Designing great AI that is useful to consumers while respecting them as people will be a key part of the design process, and may involve inviting partners with expertise in specific areas to share their knowledge and viewpoints. As Helena Leurent, Director General of Consumers International notes: “If I can introduce meaningful innovation into my life that makes my experience better, potentially cheaper, and more sustainable, then that’s fantastic. For example, car safety: I can drive my Tesla, I can have automatic driving, I can reduce human error, have better road safety. The points that consumer advocates would make, though, are that typically [people] won’t know whether these things really are fast, safe, and sustainable in practice, unless you incorporate people who are thinking about consumer rights and road testing these new innovations to see is this actually going to work in reality. Let’s make sure that we’re starting from the perspective of the consumer’s rights as opposed to the consumer as a target for business development.” The choice between active and passive engagement with a product will be part of a larger design conversation that looks at the customer as a whole person, rather than a walking wallet or a data well. But whether front and centre or running in the background, we will always need to interact and look under the hood of our AI. For this, AIX design needs to consider the interfaces that act as a bridge between artificial and human intelligences.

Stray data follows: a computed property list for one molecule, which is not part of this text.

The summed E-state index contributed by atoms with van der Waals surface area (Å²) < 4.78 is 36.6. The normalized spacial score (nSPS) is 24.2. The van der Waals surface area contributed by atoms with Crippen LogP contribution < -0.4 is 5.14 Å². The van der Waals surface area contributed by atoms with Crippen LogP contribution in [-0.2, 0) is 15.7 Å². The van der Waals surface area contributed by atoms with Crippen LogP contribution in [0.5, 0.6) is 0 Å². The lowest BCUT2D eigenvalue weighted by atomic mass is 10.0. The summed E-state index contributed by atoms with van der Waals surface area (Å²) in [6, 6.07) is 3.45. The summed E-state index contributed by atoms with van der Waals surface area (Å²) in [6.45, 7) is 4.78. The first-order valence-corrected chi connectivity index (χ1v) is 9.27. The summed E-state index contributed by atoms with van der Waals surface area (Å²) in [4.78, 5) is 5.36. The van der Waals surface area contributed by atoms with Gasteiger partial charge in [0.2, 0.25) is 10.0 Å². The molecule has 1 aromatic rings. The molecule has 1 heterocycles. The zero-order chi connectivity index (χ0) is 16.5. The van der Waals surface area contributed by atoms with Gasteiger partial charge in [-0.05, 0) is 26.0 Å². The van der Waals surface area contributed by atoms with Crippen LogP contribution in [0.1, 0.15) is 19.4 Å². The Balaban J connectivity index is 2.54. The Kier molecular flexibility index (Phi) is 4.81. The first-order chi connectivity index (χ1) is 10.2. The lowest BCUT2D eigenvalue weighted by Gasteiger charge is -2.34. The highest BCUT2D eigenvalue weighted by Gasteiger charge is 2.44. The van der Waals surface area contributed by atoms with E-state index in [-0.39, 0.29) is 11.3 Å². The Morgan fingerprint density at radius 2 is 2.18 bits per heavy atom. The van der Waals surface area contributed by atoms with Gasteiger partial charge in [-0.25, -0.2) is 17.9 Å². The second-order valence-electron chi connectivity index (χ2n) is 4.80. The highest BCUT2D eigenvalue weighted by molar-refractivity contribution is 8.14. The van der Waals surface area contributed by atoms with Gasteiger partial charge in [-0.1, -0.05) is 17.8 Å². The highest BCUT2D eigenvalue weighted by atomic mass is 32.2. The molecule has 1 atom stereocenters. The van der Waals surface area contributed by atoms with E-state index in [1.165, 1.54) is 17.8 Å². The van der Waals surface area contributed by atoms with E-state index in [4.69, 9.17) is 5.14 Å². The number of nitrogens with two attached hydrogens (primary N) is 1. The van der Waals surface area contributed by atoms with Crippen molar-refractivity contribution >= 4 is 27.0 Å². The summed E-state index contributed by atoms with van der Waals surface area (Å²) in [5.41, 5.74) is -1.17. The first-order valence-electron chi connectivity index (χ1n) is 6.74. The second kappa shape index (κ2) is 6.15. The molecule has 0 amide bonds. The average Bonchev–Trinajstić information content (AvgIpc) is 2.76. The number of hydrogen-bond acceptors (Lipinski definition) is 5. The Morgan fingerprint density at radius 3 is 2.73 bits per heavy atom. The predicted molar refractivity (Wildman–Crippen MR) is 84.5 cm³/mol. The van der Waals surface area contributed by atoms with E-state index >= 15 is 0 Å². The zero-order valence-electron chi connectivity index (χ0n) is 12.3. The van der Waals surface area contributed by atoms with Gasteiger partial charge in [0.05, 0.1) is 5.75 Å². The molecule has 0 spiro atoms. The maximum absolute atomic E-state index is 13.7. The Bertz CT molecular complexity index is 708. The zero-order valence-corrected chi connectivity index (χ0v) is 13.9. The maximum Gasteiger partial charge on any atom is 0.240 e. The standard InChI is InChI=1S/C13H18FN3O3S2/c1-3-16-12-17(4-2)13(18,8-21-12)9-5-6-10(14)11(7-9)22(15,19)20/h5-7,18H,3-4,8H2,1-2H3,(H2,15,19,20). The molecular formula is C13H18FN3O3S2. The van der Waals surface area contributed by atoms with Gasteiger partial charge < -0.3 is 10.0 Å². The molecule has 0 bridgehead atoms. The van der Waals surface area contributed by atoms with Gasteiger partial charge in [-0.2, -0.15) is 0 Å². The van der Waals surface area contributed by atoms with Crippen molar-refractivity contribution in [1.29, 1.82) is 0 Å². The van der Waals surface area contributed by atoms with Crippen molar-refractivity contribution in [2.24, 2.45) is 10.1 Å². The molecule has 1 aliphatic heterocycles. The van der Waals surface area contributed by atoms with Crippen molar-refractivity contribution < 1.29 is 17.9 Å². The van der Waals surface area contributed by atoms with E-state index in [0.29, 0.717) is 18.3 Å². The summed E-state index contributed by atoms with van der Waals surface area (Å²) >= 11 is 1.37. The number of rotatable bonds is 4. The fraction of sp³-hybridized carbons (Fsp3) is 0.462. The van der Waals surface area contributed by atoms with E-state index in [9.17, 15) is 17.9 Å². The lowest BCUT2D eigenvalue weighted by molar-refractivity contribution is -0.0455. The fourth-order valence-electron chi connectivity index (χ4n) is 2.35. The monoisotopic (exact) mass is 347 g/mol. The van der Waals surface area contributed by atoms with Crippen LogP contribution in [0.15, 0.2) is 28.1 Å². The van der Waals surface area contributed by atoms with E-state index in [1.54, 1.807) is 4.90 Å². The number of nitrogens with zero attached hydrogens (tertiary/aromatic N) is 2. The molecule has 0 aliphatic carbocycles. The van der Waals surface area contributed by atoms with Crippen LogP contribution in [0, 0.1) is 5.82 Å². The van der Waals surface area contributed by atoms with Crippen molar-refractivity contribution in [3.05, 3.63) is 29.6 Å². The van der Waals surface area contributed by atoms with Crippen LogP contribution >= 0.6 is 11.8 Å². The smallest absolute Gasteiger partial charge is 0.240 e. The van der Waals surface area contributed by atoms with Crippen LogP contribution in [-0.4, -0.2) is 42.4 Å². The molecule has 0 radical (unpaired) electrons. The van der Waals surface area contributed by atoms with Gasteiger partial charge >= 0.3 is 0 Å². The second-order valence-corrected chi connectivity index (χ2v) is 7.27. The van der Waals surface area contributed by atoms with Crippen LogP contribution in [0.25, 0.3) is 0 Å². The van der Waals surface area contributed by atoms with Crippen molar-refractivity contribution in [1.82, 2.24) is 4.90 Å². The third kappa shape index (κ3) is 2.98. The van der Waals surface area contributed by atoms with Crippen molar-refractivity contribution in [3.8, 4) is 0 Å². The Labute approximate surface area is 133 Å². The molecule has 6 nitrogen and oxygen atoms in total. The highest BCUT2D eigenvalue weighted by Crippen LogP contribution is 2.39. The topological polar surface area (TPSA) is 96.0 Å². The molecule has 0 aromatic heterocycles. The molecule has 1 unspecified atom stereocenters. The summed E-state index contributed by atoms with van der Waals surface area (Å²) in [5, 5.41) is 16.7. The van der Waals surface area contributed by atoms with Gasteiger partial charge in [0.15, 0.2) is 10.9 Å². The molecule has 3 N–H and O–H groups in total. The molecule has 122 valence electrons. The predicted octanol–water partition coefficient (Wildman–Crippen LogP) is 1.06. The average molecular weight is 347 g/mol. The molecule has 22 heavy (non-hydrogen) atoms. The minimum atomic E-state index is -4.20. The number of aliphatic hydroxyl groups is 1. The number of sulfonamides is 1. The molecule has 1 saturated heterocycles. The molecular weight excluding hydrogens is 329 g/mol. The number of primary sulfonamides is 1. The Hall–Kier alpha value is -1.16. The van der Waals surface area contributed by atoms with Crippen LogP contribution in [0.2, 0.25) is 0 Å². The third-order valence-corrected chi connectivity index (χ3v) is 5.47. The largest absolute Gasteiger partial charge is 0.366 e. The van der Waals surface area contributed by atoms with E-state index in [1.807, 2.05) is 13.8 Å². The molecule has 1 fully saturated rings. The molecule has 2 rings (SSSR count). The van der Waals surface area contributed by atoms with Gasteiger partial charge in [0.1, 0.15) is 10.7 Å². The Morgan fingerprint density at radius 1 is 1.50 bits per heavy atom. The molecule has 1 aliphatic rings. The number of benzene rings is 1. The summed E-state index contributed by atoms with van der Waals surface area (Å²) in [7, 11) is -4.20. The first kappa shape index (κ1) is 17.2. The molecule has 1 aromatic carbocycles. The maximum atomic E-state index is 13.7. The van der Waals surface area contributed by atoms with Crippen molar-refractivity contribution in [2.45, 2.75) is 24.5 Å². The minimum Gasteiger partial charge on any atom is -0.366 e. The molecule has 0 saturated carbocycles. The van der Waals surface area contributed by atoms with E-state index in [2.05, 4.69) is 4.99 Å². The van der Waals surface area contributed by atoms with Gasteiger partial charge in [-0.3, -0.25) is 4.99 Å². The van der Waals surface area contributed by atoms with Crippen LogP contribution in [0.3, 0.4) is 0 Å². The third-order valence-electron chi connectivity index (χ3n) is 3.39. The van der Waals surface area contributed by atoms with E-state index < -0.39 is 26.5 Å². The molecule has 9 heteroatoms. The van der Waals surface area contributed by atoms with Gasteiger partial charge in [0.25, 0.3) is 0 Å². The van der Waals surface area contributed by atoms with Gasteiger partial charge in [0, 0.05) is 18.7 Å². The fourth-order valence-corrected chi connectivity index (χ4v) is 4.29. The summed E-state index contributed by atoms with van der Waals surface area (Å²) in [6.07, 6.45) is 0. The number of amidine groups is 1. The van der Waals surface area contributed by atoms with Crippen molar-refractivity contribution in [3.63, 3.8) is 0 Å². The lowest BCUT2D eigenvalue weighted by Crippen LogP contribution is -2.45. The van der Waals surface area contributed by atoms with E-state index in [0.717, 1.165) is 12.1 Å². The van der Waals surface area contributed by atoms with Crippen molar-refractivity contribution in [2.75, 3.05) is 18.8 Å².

Making it natural

Historically, consumers have been taught specific ways to interact with technology. From the first computer punch cards to the evolution of the mouse into a smartphone touch screen, people interact with technology in ways in which they don’t interact with other people. And yet, consumers gravitate to AI products that feel more “natural.”